Date of Award


Document Type


Degree Name

Doctor of Education (EdD)


Executive Leadership

First Supervisor

David Brown, EdD

Second Supervisor

Katrina Allen-White, EdD


The purpose of this qualitative descriptive phenomenological study was to investigate if and how the teacher certification and licensure process influenced the Black public school teacher participants, who were teaching in New York State schools, and how they perceived and experienced the certification and licensure exam process.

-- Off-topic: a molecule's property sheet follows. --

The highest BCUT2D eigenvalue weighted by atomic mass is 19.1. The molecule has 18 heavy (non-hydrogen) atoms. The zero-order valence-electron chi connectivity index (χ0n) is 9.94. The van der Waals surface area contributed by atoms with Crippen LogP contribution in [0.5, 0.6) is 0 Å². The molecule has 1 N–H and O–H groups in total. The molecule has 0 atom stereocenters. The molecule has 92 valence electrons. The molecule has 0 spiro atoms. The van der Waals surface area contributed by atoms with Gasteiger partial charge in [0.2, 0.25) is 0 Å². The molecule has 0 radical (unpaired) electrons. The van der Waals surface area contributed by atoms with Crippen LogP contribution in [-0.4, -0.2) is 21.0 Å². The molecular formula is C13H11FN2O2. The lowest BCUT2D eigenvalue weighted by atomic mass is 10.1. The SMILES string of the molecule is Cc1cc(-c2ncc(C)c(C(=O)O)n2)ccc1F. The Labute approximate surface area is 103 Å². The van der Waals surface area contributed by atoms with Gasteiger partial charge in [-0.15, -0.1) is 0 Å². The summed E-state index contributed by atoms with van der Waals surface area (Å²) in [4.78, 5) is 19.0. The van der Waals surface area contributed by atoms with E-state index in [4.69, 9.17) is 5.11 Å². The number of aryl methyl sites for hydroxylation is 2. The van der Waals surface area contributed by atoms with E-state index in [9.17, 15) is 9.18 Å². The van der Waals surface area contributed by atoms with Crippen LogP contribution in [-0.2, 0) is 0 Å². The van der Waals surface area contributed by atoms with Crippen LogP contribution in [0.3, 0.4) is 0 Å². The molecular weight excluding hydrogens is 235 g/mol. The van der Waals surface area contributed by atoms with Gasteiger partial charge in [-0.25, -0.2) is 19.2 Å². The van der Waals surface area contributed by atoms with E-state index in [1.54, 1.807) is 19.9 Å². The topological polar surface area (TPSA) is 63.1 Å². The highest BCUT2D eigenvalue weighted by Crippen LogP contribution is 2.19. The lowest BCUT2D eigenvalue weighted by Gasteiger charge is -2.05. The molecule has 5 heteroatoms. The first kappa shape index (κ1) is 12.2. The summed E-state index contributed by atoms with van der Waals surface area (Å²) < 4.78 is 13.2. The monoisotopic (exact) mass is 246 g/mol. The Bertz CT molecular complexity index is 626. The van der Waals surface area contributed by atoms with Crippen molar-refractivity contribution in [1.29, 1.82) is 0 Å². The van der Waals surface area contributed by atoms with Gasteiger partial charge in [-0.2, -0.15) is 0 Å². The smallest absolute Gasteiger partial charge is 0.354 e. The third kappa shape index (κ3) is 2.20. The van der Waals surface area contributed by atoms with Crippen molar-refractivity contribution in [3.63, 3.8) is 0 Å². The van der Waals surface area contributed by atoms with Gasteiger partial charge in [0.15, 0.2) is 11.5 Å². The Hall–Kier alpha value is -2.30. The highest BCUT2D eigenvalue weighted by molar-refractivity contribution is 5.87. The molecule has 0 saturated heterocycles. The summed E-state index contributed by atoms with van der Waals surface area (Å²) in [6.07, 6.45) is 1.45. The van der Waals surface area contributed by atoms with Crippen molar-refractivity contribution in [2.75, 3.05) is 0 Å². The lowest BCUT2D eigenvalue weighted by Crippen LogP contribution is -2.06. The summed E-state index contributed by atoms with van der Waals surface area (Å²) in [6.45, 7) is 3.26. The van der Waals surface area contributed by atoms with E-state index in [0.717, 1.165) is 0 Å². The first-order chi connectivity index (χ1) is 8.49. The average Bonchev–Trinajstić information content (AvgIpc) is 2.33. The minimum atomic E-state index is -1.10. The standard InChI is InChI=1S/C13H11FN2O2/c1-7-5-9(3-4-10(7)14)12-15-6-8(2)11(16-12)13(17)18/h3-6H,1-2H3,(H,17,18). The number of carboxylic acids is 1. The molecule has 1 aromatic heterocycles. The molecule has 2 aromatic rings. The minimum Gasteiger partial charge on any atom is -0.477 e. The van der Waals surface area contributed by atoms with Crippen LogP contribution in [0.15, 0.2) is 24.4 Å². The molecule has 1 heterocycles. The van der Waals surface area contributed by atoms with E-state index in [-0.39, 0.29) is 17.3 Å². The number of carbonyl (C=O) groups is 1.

Through the lens of critical race theory, this study examined 12 Black teacher participants’ lived experiences and perspectives regarding if and how the teacher certification process influences New York State schools’ teacher racial diversity gap. Following descriptive analysis steps, three essential themes emerged: (a) minimal information on how to become a teacher, (b) standardized tests, and (c) my Black experience. The findings highlighted the lack of diversity within the teaching profession as well as the obstacles faced by Black learners and teachers on state exams. Given the lack of resources, accessibility issues, and the underrepresentation of Black and brown teachers in the classroom, academic progress is hindered, and Black students are discouraged from pursuing careers in education. This study recommends policy and certification examination modifications to create a more equitable educational system and teacher education and support programs to be developed for all students—particularly those from underrepresented groups.

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